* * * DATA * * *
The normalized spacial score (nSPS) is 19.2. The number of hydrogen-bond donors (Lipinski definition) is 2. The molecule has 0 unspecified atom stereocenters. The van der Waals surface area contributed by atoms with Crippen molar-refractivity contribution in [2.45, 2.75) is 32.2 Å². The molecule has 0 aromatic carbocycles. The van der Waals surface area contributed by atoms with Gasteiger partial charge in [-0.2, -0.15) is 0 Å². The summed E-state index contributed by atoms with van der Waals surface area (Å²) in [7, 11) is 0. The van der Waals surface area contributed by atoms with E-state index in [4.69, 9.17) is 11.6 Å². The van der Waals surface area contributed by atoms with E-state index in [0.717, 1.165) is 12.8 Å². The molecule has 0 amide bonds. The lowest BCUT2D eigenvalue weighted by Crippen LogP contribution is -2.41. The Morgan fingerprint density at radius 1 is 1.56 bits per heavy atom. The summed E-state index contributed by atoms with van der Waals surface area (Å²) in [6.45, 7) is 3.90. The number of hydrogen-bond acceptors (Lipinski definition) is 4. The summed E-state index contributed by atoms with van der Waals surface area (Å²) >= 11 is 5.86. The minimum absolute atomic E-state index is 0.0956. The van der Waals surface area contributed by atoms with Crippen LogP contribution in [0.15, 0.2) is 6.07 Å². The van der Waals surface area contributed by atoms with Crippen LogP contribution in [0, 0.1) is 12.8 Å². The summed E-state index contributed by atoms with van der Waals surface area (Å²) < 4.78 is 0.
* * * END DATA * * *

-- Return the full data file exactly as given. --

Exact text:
The normalized spacial score (nSPS) is 19.2. The number of hydrogen-bond donors (Lipinski definition) is 2. The molecule has 0 unspecified atom stereocenters. The van der Waals surface area contributed by atoms with Crippen molar-refractivity contribution in [2.45, 2.75) is 32.2 Å². The molecule has 0 aromatic carbocycles. The van der Waals surface area contributed by atoms with Gasteiger partial charge in [-0.2, -0.15) is 0 Å². The summed E-state index contributed by atoms with van der Waals surface area (Å²) in [7, 11) is 0. The van der Waals surface area contributed by atoms with E-state index in [4.69, 9.17) is 11.6 Å². The van der Waals surface area contributed by atoms with E-state index in [0.717, 1.165) is 12.8 Å². The molecule has 0 amide bonds. The lowest BCUT2D eigenvalue weighted by Crippen LogP contribution is -2.41. The Morgan fingerprint density at radius 1 is 1.56 bits per heavy atom. The summed E-state index contributed by atoms with van der Waals surface area (Å²) in [6.45, 7) is 3.90. The number of hydrogen-bond acceptors (Lipinski definition) is 4. The summed E-state index contributed by atoms with van der Waals surface area (Å²) >= 11 is 5.86. The minimum absolute atomic E-state index is 0.0956. The van der Waals surface area contributed by atoms with Crippen LogP contribution in [0.15, 0.2) is 6.07 Å². The van der Waals surface area contributed by atoms with Crippen LogP contribution in [0, 0.1) is 12.8 Å². The summed E-state index contributed by atoms with van der Waals surface area (Å²) < 4.78 is 0.